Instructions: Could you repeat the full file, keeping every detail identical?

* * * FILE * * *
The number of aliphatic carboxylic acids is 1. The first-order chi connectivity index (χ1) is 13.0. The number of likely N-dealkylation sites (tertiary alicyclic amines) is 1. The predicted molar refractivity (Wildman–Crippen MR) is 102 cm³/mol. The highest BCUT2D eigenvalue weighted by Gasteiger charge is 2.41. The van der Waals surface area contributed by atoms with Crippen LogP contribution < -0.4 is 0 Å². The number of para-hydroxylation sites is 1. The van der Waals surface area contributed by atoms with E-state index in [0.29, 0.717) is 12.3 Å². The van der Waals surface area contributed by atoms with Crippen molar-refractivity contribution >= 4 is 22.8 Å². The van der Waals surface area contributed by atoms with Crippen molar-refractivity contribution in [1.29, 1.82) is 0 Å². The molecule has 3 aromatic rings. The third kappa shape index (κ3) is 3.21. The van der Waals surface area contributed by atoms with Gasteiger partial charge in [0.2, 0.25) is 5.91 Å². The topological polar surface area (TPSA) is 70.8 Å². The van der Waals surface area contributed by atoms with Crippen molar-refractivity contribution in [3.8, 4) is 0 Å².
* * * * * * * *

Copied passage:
The number of aliphatic carboxylic acids is 1. The first-order chi connectivity index (χ1) is 13.0. The number of likely N-dealkylation sites (tertiary alicyclic amines) is 1. The predicted molar refractivity (Wildman–Crippen MR) is 102 cm³/mol. The highest BCUT2D eigenvalue weighted by Gasteiger charge is 2.41. The van der Waals surface area contributed by atoms with Crippen LogP contribution < -0.4 is 0 Å². The number of para-hydroxylation sites is 1. The van der Waals surface area contributed by atoms with E-state index in [0.29, 0.717) is 12.3 Å². The van der Waals surface area contributed by atoms with Crippen molar-refractivity contribution >= 4 is 22.8 Å². The van der Waals surface area contributed by atoms with Crippen molar-refractivity contribution in [1.29, 1.82) is 0 Å². The molecule has 3 aromatic rings. The third kappa shape index (κ3) is 3.21. The van der Waals surface area contributed by atoms with Gasteiger partial charge in [0.2, 0.25) is 5.91 Å². The topological polar surface area (TPSA) is 70.8 Å². The van der Waals surface area contributed by atoms with Crippen molar-refractivity contribution in [3.8, 4) is 0 Å².